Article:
“I think the biggest black mark against our management to date is the Cukor situation and we can no longer be sentimental about it. We are a business concern and not patrons of the arts.”– David O. Selznick in a memo about replacing George Cukor from Gone With the Wind
By the time of his death in 1983 at age 83, George Cukor had left behind a legacy seen by few in Hollywood history: an Academy Award for Best Director (along with four other nominations), directing five lead actors and actresses to Oscar wins (Rex Harrison, Ingrid Bergman, Ronald Colman, Judy Holliday and James Stewart) and a catalogue of over 50 films that included The Women, The Philadelphia Story, Holiday, My Fair Lady and A Star is Born (which featured Judy Garland in one of the grandest screen performances of all time).
Cukor was a remarkable aesthete who reshaped the way Hollywood films saw themselves during their Golden Age: working in the production of The Wizard of Oz for just one week, he approached Garland and suggested she let go of her extreme theatricality and play Dorothy in a more natural way, he also asked producers to get rid of her blonde wig and replace it with fiery red. As the saying goes, the rest is history… the iconic look makes even more sense when juxtaposed with Cukor later directing Garland officially in A Star is Born, especially in scenes where Cukor sums up her career from vaudevillian entertainer to superstar with equal amounts of flash and heartbreak.
Early during his career he also campaigned to have a young actress play one of the biggest parts in Hollywood, despite her having been deemed box office poison by the tabloids. The lady in question was Katharine Hepburn and the film was Gone With the Wind, part of which Cukor directed before he was replaced by Victor Fleming (who also re-took over after his brief stint at The Wizard of Oz). Legend has it (and DVD commentaries, documentaries and biographies) that it was Cukor who shaped the performances of Vivien Leigh and Olivia de Havilland and that it was only his clashes with leading man Clark Gable and producer Selznick, that prevented him from completing the film.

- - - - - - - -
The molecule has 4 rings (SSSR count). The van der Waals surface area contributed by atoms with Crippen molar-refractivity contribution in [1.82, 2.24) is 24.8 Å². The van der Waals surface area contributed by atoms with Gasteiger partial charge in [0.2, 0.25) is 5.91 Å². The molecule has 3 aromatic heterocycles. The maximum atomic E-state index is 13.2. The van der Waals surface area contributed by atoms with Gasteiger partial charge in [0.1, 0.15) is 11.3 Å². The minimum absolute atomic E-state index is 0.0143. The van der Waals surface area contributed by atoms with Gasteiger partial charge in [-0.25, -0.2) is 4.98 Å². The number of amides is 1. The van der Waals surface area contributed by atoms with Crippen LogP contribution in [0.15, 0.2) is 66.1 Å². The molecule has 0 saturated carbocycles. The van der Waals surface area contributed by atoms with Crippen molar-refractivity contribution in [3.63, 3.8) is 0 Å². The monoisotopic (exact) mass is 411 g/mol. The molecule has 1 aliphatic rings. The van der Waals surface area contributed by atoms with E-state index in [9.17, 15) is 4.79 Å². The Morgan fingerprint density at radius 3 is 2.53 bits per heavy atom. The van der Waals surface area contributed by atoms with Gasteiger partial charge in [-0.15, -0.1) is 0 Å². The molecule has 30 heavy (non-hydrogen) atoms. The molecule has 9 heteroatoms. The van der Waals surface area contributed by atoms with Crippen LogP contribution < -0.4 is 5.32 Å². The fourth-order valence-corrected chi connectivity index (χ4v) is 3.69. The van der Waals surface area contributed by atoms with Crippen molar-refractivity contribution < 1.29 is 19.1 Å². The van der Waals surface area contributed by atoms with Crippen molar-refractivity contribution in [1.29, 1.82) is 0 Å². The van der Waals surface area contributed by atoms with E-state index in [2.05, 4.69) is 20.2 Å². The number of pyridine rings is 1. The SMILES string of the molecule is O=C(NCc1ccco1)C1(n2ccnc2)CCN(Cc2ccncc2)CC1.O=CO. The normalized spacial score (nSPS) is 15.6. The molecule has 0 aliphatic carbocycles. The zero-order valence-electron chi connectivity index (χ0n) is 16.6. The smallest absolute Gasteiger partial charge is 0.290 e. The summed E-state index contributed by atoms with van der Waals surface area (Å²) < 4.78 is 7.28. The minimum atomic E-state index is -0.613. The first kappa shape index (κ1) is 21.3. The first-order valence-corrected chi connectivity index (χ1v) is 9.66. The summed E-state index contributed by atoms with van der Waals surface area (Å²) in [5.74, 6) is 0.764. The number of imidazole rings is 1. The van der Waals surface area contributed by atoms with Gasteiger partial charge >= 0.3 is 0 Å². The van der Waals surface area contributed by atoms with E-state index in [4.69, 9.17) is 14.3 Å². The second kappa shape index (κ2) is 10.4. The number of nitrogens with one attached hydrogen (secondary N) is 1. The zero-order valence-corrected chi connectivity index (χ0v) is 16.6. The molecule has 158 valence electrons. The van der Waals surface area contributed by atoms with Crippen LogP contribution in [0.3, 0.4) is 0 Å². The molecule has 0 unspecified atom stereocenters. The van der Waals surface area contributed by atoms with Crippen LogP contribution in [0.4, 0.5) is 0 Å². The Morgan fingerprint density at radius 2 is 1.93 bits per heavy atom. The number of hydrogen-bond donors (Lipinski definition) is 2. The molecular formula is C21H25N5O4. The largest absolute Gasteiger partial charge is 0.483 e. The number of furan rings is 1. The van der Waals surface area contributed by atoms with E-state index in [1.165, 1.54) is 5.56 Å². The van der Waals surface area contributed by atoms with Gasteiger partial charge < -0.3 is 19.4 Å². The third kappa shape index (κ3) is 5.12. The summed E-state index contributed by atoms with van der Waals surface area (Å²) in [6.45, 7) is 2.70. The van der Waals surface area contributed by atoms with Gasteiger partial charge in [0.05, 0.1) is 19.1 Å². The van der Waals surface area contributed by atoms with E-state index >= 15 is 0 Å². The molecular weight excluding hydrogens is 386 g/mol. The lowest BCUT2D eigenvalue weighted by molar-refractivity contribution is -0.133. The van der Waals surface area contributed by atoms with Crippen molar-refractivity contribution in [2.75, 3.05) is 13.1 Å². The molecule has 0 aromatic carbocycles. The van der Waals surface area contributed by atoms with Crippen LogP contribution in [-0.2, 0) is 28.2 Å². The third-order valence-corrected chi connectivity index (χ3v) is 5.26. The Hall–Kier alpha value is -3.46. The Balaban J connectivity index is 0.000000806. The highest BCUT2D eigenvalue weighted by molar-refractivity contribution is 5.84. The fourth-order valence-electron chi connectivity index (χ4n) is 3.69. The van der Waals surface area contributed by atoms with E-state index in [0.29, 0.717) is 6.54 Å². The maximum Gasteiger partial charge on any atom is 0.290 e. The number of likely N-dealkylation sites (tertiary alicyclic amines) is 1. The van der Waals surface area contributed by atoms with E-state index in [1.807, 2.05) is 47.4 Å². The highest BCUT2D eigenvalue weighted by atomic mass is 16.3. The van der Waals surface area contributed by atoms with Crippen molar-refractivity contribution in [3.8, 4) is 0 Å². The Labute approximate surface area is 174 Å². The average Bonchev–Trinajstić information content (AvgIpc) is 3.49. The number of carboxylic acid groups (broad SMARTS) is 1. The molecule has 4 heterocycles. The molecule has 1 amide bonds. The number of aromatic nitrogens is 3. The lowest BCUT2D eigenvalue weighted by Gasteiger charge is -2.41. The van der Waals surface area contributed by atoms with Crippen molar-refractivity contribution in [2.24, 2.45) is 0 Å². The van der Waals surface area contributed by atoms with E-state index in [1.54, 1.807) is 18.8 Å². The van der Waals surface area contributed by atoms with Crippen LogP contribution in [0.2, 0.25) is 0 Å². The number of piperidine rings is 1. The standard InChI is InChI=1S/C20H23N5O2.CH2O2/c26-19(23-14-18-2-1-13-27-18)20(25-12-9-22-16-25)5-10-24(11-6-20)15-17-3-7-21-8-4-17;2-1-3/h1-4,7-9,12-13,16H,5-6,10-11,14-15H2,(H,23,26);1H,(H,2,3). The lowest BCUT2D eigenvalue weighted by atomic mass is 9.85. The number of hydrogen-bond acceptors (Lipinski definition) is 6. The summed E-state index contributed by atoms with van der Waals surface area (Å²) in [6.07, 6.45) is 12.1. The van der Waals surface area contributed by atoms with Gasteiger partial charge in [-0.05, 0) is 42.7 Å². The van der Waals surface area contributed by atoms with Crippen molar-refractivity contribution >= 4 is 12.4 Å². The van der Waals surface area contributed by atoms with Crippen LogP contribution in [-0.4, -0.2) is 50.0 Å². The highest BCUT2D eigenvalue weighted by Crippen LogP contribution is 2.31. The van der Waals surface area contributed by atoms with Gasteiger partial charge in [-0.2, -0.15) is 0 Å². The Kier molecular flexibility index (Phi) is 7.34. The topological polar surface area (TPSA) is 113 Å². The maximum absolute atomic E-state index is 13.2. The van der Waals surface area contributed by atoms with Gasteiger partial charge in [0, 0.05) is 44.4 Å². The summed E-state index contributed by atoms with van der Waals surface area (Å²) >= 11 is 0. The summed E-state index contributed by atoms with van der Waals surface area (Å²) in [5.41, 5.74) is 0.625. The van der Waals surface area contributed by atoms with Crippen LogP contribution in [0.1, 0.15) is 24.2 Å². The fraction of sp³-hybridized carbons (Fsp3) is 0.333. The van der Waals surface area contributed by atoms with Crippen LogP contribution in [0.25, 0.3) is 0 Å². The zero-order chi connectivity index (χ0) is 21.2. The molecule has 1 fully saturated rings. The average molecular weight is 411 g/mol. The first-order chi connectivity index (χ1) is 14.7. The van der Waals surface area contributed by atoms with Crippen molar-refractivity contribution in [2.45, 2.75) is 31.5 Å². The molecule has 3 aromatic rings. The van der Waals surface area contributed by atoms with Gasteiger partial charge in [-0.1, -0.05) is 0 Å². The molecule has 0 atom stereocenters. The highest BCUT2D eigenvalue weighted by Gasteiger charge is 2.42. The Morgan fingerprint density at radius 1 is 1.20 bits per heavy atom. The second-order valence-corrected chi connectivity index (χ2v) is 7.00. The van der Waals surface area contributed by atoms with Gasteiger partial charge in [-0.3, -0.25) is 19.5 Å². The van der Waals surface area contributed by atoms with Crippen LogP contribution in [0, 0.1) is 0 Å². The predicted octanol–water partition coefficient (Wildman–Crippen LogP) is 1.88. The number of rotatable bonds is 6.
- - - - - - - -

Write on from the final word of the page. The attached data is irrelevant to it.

Gable (by then the most famous movie star in the world) infamously exclaimed on set “I can’t go on with this picture! I won’t be directed by a fairy! I have to work with a real man!” The problem with Cukor it seems, wasn’t that he was not a good director or an efficient worker, but that he was gay. In Patrick McGilligan’s groundbreaking George Cukor: A Double Life (which was originally published in 1991 and reprinted in the spring of 2013 by the University of Minnesota Press) we take a look at the “gentleman director” that seems timelier than ever.
When it was first published more than 20 years ago, the book seemed to be more notorious for its official “outing” of the director, than for its scholarly accomplishments. McGilligan thoroughly explores the life of Cukor, from his childhood as the son of Hungarian immigrants in New York’s Lower East Side (back then a neighborhood full of Jews and vaudeville artists) to his lifelong friendships with some of the most glamorous women in the world including Greta Garbo and Hepburn (who infamously condemned his sexual orientation in her autobiography).
Besides reveling in the recreation of a time and place long gone (the author’s descriptions of early 20th century New York are as vivid as anything in The Godfather Part II), McGilligan also establishes how from an early age Cukor became obsessed with artifice. From the Americanization of his last name (from Czukor to Cukor) to his antipathy and practical denial for anything related to his family’s Jewish faith, Cukor seems to have been devoted to two things: his mother and trying to create for himself the life of glamour he would later produce in his pictures.
The author highlights how several events from the director’s life came to inspire his greatest screen moments and how his use of mirrors, doubles and hysteria in A Double Life for example, came to evoke the director’s own fears of being unwelcome in the city of dreams. During the peak of his popularity Cukor hosted lavish parties in his Hollywood home that would include guests like Garbo, Hepburn and Spencer Tracy, It was only after his A-list guests left that Cukor would welcome an array of young men with whom he’d spend afternoons of joyous debauchery before returning to work the following morning.
Everyone in Hollywood knew Cukor’s secret, but it was never spoken freely until the arrival of McGilligan’s thoroughly researched book. Commendable not only for its revealing look at Hollywood’s studio era, this book is essential for anyone interested in how queer cinema came to happen under the very noses — and sometimes under the patronage — of Hollywood’s most homophobic producers! McGilligan conceded that Cukor’s orientation “informed his intelligence and humanism” and during times when marriage equality and gay rights are prominent in the news and culture, this beautiful reminder of art overcoming social biases is perhaps more important than ever.